During phase 3 detoxification these compounds are transported out of cells and moved into the kidneys urinary system, or liver’s biliary system. Here these compounds are finally excreted in bile through the gallbladder and into the intestinal tract.

The steps of phase 3 require Adenosine triphosphate (ATP), the energy currency of the body. ATP is produced via biochemical processes in the body requiring essential nutrient cofactors. Like phase 2, phase 3 may become sluggish if these essential nutrients are deficient.

Excretion of the bile into the intestinal tract is not the end of the story. These compounds still have to make it all the way through the GI tract and finally out in the form of a bowel movement.

As these compounds travel through the intestinal tract enzymes produced by intestinal bacteria cause deconjugation and reactivation. (1,2)

Resulting in pharmaceuticals and toxins regaining potency and toxicity respectively.

In addition, these compounds are reabsorbed through the intestinal tract into the bloodstream and directed back to the liver to be reprocessed through all phases of detoxification.

To top it off, inadequate movement of the bowels can lead to constipation resulting in low rates of elimination and high rates of reabsorption, leading to a high toxic burden in the body.

Over time, if toxins are not effectively eliminated, they will build up and continue to be processed through the liver, each time causing oxidative damage and using up essential cofactors for each phase of detoxification.

If the toxic burden is elevated for an extended period of time, toxins will not only cause more damage to the body but may also lead to nutrient deficiencies and sluggish detoxification processes.

Why We Should Support Our Detoxification Processes?

Detoxification is a natural process of the body. This being said, all biochemical pathways are natural processes of the body that are fueled by certain essential cofactors such as vitamins, nutrients, amino acids, and minerals.

If there is a higher toxic burden, the body must ramp up these processes to achieve clearance. Over time this depletes the necessary co-factors needed for optimal functioning.

If there is a deficiency of the necessary co-factors the body can not complete the process efficiently, in this case detoxification.

If detoxification becomes sluggish then toxins begin to accumulate causing many unwanted symptoms.

Symptoms of High Toxic Load

Symptoms due to elevated toxic burden will vary. It will depend on which toxins are present and their levels in the body. The symptoms can vary in intensity from mild to severe, and effects may result in permanent changes to the body.

For example, exposure to high levels of certain estrogenic toxins during pregnancy is linked to smaller penis size and higher rates of homosexuality in male children. (5)

Other symptoms of toxicity may include:

  • Male feminization
  • Neurological disorder
  • Disturbed development
  • Precocious Puberty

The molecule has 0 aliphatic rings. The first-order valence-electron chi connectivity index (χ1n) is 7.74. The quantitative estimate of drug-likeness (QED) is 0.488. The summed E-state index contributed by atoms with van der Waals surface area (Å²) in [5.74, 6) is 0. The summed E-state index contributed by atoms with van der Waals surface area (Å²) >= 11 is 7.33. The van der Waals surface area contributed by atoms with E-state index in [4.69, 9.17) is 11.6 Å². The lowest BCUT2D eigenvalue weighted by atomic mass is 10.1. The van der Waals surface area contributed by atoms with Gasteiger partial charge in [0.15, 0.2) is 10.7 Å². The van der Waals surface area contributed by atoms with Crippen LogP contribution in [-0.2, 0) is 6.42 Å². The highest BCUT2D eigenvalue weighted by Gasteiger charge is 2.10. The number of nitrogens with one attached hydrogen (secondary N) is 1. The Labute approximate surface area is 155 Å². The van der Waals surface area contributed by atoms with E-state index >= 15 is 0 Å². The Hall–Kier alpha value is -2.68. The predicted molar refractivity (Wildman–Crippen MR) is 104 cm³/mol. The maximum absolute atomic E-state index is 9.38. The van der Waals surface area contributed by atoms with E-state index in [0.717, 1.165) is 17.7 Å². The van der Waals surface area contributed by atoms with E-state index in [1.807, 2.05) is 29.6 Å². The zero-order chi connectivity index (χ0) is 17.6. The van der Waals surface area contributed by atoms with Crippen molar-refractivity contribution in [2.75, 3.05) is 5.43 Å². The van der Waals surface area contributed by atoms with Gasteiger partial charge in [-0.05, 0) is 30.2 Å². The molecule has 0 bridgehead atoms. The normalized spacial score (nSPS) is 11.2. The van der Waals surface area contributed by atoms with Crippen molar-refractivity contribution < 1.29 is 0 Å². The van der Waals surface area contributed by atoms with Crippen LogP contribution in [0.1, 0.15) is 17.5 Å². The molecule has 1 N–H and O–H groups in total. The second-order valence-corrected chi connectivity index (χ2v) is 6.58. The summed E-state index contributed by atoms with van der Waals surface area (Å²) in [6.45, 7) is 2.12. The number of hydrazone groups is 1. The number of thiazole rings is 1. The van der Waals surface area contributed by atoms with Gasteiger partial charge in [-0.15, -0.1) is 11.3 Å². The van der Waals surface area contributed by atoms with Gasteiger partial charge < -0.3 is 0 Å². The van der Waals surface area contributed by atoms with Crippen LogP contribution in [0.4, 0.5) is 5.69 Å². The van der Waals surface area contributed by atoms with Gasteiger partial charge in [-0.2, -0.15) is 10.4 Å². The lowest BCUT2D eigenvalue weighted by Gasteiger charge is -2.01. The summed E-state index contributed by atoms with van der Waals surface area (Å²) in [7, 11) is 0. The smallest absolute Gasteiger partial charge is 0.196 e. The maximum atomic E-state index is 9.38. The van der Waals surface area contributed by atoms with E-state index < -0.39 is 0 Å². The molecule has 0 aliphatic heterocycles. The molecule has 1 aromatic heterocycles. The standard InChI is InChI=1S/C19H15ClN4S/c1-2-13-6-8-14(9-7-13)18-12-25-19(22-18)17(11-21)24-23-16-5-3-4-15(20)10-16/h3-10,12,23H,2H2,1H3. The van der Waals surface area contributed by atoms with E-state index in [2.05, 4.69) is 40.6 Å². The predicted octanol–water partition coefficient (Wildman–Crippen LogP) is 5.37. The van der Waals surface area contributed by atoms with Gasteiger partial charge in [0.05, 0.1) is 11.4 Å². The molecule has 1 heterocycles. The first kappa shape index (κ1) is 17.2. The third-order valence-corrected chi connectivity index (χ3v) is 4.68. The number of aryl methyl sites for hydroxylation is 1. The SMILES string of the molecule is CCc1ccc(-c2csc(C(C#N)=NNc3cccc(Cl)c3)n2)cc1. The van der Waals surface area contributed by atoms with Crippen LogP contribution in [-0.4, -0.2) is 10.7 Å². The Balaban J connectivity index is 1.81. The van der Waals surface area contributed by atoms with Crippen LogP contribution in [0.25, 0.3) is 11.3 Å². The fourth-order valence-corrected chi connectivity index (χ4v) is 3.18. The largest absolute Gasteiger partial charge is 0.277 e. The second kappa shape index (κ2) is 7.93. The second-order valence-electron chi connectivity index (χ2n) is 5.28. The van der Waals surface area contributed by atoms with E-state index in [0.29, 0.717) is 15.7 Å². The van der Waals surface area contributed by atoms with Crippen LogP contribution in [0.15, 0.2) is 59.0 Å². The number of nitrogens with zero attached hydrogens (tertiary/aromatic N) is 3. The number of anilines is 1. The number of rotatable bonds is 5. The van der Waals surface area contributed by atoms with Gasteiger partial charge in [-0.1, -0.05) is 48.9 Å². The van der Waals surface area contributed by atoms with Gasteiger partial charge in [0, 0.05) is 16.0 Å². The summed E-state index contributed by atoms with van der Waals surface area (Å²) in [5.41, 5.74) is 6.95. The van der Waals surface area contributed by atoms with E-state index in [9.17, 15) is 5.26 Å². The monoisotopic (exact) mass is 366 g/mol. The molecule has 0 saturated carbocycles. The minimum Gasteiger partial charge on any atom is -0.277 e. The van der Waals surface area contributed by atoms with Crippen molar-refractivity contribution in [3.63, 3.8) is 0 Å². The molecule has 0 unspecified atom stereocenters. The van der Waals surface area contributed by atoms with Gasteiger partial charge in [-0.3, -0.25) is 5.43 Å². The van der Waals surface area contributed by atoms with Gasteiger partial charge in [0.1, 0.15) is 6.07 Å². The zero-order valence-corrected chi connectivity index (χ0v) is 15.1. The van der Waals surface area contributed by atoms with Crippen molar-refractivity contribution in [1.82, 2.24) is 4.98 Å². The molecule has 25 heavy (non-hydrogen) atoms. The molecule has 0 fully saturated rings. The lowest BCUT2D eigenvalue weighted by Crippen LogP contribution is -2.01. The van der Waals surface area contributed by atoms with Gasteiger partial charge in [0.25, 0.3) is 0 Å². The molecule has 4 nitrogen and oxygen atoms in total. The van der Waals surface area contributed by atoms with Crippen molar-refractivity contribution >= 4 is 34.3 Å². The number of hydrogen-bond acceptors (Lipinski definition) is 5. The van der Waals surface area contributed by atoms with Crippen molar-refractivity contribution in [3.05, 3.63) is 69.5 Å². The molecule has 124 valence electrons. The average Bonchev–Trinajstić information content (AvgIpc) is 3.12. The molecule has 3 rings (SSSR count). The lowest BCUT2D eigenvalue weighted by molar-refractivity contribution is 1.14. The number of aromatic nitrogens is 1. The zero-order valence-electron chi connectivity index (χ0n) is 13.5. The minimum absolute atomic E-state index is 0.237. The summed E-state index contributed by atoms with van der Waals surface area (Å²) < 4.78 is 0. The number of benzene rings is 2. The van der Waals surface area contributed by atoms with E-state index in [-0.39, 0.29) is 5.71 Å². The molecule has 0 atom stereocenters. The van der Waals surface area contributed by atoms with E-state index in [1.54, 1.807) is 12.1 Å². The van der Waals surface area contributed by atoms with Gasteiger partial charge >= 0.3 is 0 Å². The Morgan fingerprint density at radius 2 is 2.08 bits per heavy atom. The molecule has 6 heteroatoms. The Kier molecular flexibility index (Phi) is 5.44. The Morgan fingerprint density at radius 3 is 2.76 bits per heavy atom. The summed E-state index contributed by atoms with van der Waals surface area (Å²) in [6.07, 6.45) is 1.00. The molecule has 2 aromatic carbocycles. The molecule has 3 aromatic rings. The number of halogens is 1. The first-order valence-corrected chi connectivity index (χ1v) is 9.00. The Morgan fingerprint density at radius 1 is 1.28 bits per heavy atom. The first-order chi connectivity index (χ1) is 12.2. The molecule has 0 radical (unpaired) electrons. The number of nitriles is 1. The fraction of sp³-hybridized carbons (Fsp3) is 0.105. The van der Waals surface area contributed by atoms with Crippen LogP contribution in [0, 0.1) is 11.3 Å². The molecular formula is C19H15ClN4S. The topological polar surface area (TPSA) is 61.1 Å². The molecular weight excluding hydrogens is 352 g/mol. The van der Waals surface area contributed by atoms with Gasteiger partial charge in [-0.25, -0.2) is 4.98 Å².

• Metabolic Disease
  • Digestive Issues
  • Allergies
  • Weight Gain or Loss
  • Mood Disorders
  • Dark Circles Under the Eyes
  • Pain
  • Difficulty Sleeping
  • Skin Issues
  • Sensitivity to Smell
  • Headaches
  • Infertility
  • Hormonal imbalances (5)

How to Test Your Toxic Burden

Although, becoming more popular environmental medicine or the treatment of high toxic load is not a common practice. This being said you may need to seek out a naturopathic physician to run the appropriate tests to assess your levels.

The appropriate test for you will be assessed based on what is known as an environmental intake, a consultation with the sole purpose of determining your specific risk of exposure to common toxins.  For information about the most common toxins of exposure, read my in-depth article ‘ The Extreme Effects of Common Daily Toxins ’.  

Common Tests include: 

  • Heavy metal testing
  • Solvent testing
  • Micronutrient testing

After the appropriate testing is completed your provider will discuss possible treatment approaches. These approaches may include chelation, nutrient support, nutritional protocols, or full detoxification programs.

I won't lie to you, the assessment and treatments of a high toxic burden are complicated and start with pinpointing the source of exposure.

The first step is to avoid all future exposure and toxic contamination!

Start here, read my article ‘ The Extreme Effects of Common Daily Toxins ’ to determine your possible exposures. You may be shocked at just how many toxins you are exposed to on a daily basis, and I just cover the most common! 


  1. Gorbach SL. Microbiology of the Gastrointestinal Tract. In: Baron S, editor. Medical Microbiology. 4th edition. Galveston (TX): University of Texas Medical Branch at Galveston; 1996. Chapter 95. Available from:
  2. Claus, Sandrine P et al. “The gut microbiota: a major player in the toxicity of environmental pollutants?.” NPJ biofilms and microbiomes vol. 2 16003. 4 May. 2016, doi:10.1038/npjbiofilms.2016.3
  3. Hodges, Romilly E, and Deanna M Minich. “Modulation of Metabolic Detoxification Pathways Using Foods and Food-Derived Components: A Scientific Review with Clinical Application.” Journal of nutrition and metabolism vol. 2015 (2015): 760689. doi:10.1155/2015/760689
  4.  Reynolds, Belinda. “Nutrients for Detoxification.” FX Medicine, 2015,
  5. Gundry, Steven R, and Olivia B. Buehl. The Plant Paradox: The Hidden Dangers in "Healthy" Foods That Cause Disease and Weight Gain. , 2017. Print.